For those who favor a traditional, tropical kitchen design theme, the iconic elements of the “West Indies” design style offer a sumptuous visual treat! It’s a historic look that’s outlasted centuries. Its intricately carved moldings and corbels are a signature look.
History of West Indies Style
This exotic design style originated from the exploration of the new world and the establishment of the world trade routes. Christopher Columbus’ quest to discover a western trade route to the exotic spice ports in the East Indies, led to the discovery of the tropical islands in the Caribbean that became known as the West Indies (hence the name). Despite the variety of architectural and design influences from Europe, there are several indigenous design elements that are iconic to these islands.
West Indies style is truly an eclectic mix of the blending of cultures brought together for threw these historic trade routes. This style calls to a time where interior design influences from British Colonial, India, Africa, China, South Asia, and of course, the Caribbean intertwined for the first time.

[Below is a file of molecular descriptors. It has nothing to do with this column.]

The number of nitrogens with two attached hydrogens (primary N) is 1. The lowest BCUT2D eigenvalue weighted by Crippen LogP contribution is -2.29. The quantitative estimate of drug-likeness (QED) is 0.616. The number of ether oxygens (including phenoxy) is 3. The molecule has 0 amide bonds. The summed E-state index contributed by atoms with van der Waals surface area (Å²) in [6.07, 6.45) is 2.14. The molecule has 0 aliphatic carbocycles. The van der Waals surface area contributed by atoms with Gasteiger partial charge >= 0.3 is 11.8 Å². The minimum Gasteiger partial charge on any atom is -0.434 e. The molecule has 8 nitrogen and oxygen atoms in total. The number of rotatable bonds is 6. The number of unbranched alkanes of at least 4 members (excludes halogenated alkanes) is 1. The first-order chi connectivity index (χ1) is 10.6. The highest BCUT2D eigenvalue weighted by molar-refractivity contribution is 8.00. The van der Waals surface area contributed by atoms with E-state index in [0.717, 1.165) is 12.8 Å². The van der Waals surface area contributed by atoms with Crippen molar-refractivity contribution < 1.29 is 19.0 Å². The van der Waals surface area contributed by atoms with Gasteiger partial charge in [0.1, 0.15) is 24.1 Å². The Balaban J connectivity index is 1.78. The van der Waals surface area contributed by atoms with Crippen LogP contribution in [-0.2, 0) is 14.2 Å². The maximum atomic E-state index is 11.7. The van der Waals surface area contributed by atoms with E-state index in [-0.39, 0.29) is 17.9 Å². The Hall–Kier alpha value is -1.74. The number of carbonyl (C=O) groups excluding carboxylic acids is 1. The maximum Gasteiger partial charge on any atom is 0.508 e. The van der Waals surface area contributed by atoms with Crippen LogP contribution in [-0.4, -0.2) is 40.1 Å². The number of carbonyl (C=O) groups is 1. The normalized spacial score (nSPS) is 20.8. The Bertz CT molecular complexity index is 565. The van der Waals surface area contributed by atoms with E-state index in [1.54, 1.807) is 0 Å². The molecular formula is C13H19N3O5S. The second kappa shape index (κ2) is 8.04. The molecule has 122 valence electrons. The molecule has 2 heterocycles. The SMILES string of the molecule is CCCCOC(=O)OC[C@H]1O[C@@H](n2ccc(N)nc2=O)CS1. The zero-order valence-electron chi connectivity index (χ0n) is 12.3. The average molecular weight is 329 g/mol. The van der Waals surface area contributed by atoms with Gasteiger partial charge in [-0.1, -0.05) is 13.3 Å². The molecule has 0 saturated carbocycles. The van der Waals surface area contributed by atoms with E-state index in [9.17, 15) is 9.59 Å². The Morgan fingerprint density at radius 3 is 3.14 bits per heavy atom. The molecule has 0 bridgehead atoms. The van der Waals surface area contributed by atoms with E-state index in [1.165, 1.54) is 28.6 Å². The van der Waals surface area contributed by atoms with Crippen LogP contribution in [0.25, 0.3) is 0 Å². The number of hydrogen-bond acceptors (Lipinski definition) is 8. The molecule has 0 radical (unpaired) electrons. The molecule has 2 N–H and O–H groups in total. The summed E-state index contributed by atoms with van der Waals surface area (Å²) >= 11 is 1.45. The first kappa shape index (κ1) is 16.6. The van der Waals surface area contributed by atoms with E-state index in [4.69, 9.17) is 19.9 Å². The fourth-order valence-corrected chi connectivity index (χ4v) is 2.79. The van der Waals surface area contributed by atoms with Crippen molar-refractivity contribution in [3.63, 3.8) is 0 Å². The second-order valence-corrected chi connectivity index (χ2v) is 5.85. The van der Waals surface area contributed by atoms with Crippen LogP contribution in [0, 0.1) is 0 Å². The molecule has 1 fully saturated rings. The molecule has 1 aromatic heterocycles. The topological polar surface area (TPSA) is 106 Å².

The West Indies Design Style Color Palette
An assortment of sun-baked colors and rich wood species, like Cherry with dark stains that remind us of old-world Mahogany, are popular choices for West Indies kitchens. Tropical inspired cabinet finishes are typically stained wood finishes selected from a darker color palette with warmer undertones. Distressed wood finishes are appropriate as well and give a tropical styled kitchen the added historical touch that West Indies is known for.
Selecting Tropical-Inspired Cabinetry for a West Indies Kitchen
For West Indies styling, choose cabinet door styles that are heavily detailed and ornate. Raised panel or detailed flat panel cabinet door styles are great choices.
In the tropical climates of the West Indies, louvered cabinet doors, shutters, and woven rattan promote airflow and can be used as accents. In addition, an “X” pattern is a classic tropical island motif and can be featured in a leaded glass cabinet door.
Planning space for ornate cabinetry details like turned posts, corbels, and elaborate molding stacks will help pull this tropical look together.
Tropical Design Elements of West Indies Style
Woven cane and rattan furnishings were airy and light in this humid, tropical environment. Gauzy fabrics, sun-baked colors, and louvered shutters were hallmarks. Heavy woods, like Mahogany, held up well in the tropics and rich, dark finishes were common. Many West Indies homes bring the outdoors inside with a variety of luscious houseplants housed in artistic pottery. Caribbean islanders commonly used tropical motifs in their furniture carvings, decor, and art – palm fronds, pineapples, and other island flora.
Bamboo inspired turnings offer an attractive island motif, while the “X” pattern can be incorporated in leaded glass or even a wine rack.